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Appl Environ Microbiol. 2007 Jun;73(12):3924-35. Epub 2007 Apr 20.

The early response to acid shock in Lactobacillus reuteri involves the ClpL chaperone and a putative cell wall-altering esterase.

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  • 1Department of Microbiology, Swedish University of Agricultural Sciences, Box 7025, SE-750 07 Uppsala, Sweden, and Department of Pathology, Texas Children's Hospital, Houston, TX 77030, USA.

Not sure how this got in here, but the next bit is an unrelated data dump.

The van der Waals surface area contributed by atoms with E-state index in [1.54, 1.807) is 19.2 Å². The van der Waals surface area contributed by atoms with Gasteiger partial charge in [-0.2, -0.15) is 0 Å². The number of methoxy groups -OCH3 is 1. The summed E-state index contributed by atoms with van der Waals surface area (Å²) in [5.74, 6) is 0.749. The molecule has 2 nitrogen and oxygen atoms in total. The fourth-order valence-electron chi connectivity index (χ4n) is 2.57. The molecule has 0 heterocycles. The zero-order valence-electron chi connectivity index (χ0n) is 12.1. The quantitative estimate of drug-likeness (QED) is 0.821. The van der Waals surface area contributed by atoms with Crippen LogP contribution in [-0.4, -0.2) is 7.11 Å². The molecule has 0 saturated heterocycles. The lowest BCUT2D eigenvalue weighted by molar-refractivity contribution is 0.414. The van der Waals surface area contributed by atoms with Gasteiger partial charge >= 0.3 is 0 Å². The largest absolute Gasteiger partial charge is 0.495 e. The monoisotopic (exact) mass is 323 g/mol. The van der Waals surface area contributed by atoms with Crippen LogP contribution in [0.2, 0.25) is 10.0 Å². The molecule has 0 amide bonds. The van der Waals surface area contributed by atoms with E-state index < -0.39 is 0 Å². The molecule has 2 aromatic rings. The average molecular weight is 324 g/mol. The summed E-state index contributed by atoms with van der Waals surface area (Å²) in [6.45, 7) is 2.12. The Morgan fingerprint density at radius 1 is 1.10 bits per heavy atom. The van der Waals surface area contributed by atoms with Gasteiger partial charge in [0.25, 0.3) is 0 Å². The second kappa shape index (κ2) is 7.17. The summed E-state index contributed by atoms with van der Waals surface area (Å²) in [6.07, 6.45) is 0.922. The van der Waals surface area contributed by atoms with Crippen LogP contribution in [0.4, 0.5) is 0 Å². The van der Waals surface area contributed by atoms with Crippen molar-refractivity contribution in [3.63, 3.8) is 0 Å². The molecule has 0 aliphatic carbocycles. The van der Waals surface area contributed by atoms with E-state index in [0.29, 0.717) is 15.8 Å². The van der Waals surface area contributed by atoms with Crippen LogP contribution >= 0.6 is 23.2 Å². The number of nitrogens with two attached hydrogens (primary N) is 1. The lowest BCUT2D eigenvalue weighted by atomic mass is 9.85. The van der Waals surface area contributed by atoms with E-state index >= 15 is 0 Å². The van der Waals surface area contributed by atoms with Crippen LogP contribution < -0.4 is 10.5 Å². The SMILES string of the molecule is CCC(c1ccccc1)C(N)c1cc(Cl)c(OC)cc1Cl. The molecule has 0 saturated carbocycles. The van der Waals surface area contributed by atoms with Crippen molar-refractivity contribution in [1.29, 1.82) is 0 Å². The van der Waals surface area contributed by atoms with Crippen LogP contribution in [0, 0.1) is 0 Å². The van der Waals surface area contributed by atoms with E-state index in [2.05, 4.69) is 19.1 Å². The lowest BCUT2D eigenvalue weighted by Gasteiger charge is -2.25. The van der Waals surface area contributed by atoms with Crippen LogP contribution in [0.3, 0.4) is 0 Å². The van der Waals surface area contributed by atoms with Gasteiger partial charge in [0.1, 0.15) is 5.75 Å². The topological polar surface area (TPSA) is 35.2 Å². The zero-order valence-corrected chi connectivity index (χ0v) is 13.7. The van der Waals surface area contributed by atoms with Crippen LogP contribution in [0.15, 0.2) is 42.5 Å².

To be able to function as a probiotic, bacteria have to survive the passage through the gastrointestinal tract. We have examined survival and gene expression of Lactobacillus reuteri ATCC 55730 after a sudden shift in environmental acidity to a pH close to the conditions in the human stomach. More than 80% of the L. reuteri cells survived at pH 2.7 for 1 h. A genomewide expression analysis experiment using microarrays displayed 72 differentially expressed genes at this pH. The early response to severe acid shock in L. reuteri differed from long-term acid adaptation to milder acid stress studied in other lactic acid bacteria. The genes induced included the following: clpL, genes putatively involved in alterations of the cell membrane and the cell wall; genes encoding transcriptional regulators; phage genes; and genes of unknown function. Two genes, clpL, encoding an ATPase with chaperone activity, and lr1516, encoding a putative esterase, were selected for mutation analyses. The mutants were significantly more sensitive to acid than the wild type was. Thus, these genes could contribute to the survival of L. reuteri in the gastrointestinal tract.

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